I would say the academic year was divided in two. The first part, from October to February, was made up of lectures and assignments. We would have one week of classes, from Monday to Friday, from 9am to 3 or 4pm, then a week to do the assignment, personal study, research etc. The main chunk of lectures ended in February and then we started the group project. It was a great experience, it doesn’t feel like you are studying as such, because you’re in an environment that is much more like actually working. My group’s project was about using GIS mapping with UAV integration and historic flood extents to explore flood emergency pathways, and overall the project was to identify evacuation routes for an area that’s repeatedly flooded in Cumbria. In my group we created two tools, one to identify evacuation routes based on flood water level and flood extent and one to identify economic impact from flooding.
With the group project there is a lot more requirement to be self-organised, as you have to deliver on your part for the benefit of the whole group. At the end there is a group project presentation to people from the industry and other guests too. One of my best friends from Greece came to visit and was here for the presentation and she was able to see how close Cranfield is linked with industry, so she could understand better why I chose to study here. After the group project comes the individual thesis. Mine is about understanding the characteristics of an effective flood community action group. Now I have completed my thesis I am so proud, because I created it, from beginning to end, and it has been a very fulfilling experience overall.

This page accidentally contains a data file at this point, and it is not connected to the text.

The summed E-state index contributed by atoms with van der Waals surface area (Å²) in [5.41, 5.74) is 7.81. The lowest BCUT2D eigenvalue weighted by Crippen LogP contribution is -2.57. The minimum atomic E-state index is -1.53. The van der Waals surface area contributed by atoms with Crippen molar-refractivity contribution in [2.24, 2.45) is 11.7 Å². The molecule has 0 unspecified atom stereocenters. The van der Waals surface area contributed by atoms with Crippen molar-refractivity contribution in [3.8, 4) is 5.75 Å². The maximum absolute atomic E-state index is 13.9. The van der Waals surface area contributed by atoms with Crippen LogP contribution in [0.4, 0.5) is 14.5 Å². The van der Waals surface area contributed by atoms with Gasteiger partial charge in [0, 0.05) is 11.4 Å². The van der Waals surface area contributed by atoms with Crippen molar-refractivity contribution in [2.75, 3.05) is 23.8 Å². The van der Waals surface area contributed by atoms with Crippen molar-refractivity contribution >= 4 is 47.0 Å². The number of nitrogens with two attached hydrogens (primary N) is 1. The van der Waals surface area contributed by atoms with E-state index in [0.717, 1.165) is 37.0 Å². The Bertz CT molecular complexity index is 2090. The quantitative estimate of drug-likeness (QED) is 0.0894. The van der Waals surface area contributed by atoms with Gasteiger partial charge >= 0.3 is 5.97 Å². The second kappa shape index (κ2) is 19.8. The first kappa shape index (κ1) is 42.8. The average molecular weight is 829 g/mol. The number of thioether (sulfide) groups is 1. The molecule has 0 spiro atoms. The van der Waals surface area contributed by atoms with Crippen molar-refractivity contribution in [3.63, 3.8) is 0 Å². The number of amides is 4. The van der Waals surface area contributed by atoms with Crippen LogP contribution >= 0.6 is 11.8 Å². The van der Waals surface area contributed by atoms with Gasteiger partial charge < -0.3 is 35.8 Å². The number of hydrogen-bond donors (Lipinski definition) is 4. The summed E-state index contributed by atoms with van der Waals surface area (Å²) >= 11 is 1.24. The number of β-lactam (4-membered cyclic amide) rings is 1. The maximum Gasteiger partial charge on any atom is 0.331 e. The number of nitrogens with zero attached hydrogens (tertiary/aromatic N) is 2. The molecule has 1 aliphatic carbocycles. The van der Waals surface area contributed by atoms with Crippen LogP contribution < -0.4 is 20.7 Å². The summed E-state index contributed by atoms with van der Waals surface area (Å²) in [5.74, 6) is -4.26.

I live on campus, which is good because there is no commute, everything in walking distance. It can be a bit isolated, and it is quiet, slightly in the middle of nowhere! But if you establish good friendships and a good group of friends, it’s really nice and the scenery is lovely. I should say although it is quiet sometimes, it is very loud other times, particularly on Friday nights! Parties at the Cranfield Students’ Association, or in our halls, or outside in the fields since the weather has been good – it’s all a good way to blow off some steam and relax. You need a bit of imagination to find things to do outside of your academic work, but we have played cards, played sports, and travelled around the UK. I have been to Oxford, London a few times, Nottingham and Bristol. One coursemate planned his life so accurately that he went to a different place every weekend, and he really loves Cumbria. We also went to the Peak District. It’s good to do something physical, rather than mentally challenging – although I did get sunburn! You may need to adjust to the UK weather, particularly if you are from the Mediterranean! But the scenery of the UK is beautiful. Try to do something that you really like alongside your study.
One of my best experiences here was the last Friday of lectures, in February, when we had a dinner for all of our coursemates. We all cooked something from our different countries and it was a bonding experience, it was great fun. I did a Greek salad – I bought oil and cheese from home so it was genuine! I also made tzatziki. I also tried Spanish food, ham, Italian lasagne, homemade British scones with cream and jam, Turkish delight desserts, dumplings from China. One coursemate is Austrian so we also had fried vegetables and the final dish was something delicious from France!
My advice to anyone coming to Cranfield is that you should know that the educational level is really high which is a huge plus, and you will get a lot of knowledge in a very short time. The best bit is having an overall very different experience to what you have known before. It’s more practical, more like working than studying, and my thesis was in collaboration with an actual company which gave me industry experience. This year has been extremely intellectually stimulating, my knowledge has been expanded in so many areas, it makes you understand yourself and learn about yourself so much more. The Cranfield experience is a challenge, academically and personally, but totally worth it!9